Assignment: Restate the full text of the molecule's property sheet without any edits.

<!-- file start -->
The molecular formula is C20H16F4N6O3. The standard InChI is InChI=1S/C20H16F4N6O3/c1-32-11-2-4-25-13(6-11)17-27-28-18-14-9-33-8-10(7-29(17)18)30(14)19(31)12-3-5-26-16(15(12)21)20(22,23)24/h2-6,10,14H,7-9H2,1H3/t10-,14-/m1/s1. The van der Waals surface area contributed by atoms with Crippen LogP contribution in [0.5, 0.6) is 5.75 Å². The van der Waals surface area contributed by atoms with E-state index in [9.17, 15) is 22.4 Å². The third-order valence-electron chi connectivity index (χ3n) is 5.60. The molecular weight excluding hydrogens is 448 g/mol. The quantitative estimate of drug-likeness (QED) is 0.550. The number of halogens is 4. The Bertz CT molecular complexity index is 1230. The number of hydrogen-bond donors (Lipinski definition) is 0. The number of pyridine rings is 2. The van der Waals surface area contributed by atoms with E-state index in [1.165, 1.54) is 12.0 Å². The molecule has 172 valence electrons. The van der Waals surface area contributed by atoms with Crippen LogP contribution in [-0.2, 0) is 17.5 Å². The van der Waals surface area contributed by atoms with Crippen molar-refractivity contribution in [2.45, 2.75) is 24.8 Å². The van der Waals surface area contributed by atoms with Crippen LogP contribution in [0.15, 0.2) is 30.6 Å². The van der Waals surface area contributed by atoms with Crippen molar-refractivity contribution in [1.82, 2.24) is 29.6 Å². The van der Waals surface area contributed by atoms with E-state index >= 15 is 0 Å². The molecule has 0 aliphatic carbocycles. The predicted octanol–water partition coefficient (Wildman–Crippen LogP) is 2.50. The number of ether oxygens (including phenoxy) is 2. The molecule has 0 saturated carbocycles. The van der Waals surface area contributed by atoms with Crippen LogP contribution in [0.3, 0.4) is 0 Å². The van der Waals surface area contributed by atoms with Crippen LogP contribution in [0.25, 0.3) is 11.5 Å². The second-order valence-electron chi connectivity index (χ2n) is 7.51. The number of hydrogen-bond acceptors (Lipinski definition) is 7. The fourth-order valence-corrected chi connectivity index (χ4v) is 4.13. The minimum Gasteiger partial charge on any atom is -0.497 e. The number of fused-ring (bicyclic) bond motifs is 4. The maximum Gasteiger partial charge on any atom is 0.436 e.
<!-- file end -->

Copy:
The molecular formula is C20H16F4N6O3. The standard InChI is InChI=1S/C20H16F4N6O3/c1-32-11-2-4-25-13(6-11)17-27-28-18-14-9-33-8-10(7-29(17)18)30(14)19(31)12-3-5-26-16(15(12)21)20(22,23)24/h2-6,10,14H,7-9H2,1H3/t10-,14-/m1/s1. The van der Waals surface area contributed by atoms with Crippen LogP contribution in [0.5, 0.6) is 5.75 Å². The van der Waals surface area contributed by atoms with E-state index in [9.17, 15) is 22.4 Å². The third-order valence-electron chi connectivity index (χ3n) is 5.60. The molecular weight excluding hydrogens is 448 g/mol. The quantitative estimate of drug-likeness (QED) is 0.550. The number of halogens is 4. The Bertz CT molecular complexity index is 1230. The number of hydrogen-bond donors (Lipinski definition) is 0. The number of pyridine rings is 2. The van der Waals surface area contributed by atoms with E-state index in [1.165, 1.54) is 12.0 Å². The molecule has 172 valence electrons. The van der Waals surface area contributed by atoms with Crippen LogP contribution in [-0.2, 0) is 17.5 Å². The van der Waals surface area contributed by atoms with Crippen molar-refractivity contribution in [2.45, 2.75) is 24.8 Å². The van der Waals surface area contributed by atoms with Crippen LogP contribution in [0.15, 0.2) is 30.6 Å². The van der Waals surface area contributed by atoms with Crippen molar-refractivity contribution in [1.82, 2.24) is 29.6 Å². The van der Waals surface area contributed by atoms with E-state index >= 15 is 0 Å². The molecule has 0 aliphatic carbocycles. The predicted octanol–water partition coefficient (Wildman–Crippen LogP) is 2.50. The number of ether oxygens (including phenoxy) is 2. The molecule has 0 saturated carbocycles. The van der Waals surface area contributed by atoms with Crippen LogP contribution in [0.3, 0.4) is 0 Å². The van der Waals surface area contributed by atoms with Crippen LogP contribution in [0.25, 0.3) is 11.5 Å². The second-order valence-electron chi connectivity index (χ2n) is 7.51. The number of hydrogen-bond acceptors (Lipinski definition) is 7. The fourth-order valence-corrected chi connectivity index (χ4v) is 4.13. The minimum Gasteiger partial charge on any atom is -0.497 e. The number of fused-ring (bicyclic) bond motifs is 4. The maximum Gasteiger partial charge on any atom is 0.436 e.